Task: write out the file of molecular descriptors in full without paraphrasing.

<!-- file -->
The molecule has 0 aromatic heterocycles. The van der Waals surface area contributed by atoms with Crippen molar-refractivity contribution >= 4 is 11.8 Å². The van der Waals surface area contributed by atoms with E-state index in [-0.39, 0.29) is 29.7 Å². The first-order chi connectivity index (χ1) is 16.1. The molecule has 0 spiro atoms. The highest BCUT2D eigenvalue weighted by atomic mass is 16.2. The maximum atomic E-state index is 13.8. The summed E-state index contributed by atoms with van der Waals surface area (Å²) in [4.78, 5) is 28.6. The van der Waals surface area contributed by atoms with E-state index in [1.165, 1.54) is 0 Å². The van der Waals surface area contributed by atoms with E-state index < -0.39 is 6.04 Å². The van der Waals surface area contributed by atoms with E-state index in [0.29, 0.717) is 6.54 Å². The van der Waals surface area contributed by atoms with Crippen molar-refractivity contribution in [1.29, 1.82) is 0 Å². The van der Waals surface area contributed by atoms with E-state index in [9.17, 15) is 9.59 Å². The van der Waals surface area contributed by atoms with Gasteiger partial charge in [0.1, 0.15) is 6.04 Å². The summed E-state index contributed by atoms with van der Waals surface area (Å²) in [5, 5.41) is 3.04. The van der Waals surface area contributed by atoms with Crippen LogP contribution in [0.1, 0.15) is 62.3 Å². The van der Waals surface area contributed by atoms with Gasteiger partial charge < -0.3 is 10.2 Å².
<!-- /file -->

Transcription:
The molecule has 0 aromatic heterocycles. The van der Waals surface area contributed by atoms with Crippen molar-refractivity contribution >= 4 is 11.8 Å². The van der Waals surface area contributed by atoms with E-state index in [-0.39, 0.29) is 29.7 Å². The first-order chi connectivity index (χ1) is 16.1. The molecule has 0 spiro atoms. The highest BCUT2D eigenvalue weighted by atomic mass is 16.2. The maximum atomic E-state index is 13.8. The summed E-state index contributed by atoms with van der Waals surface area (Å²) in [4.78, 5) is 28.6. The van der Waals surface area contributed by atoms with E-state index in [1.165, 1.54) is 0 Å². The van der Waals surface area contributed by atoms with E-state index < -0.39 is 6.04 Å². The van der Waals surface area contributed by atoms with E-state index in [0.29, 0.717) is 6.54 Å². The van der Waals surface area contributed by atoms with Crippen molar-refractivity contribution in [1.29, 1.82) is 0 Å². The van der Waals surface area contributed by atoms with E-state index in [9.17, 15) is 9.59 Å². The van der Waals surface area contributed by atoms with Gasteiger partial charge in [0.1, 0.15) is 6.04 Å². The summed E-state index contributed by atoms with van der Waals surface area (Å²) in [5, 5.41) is 3.04. The van der Waals surface area contributed by atoms with Crippen LogP contribution in [0.1, 0.15) is 62.3 Å². The van der Waals surface area contributed by atoms with Gasteiger partial charge < -0.3 is 10.2 Å².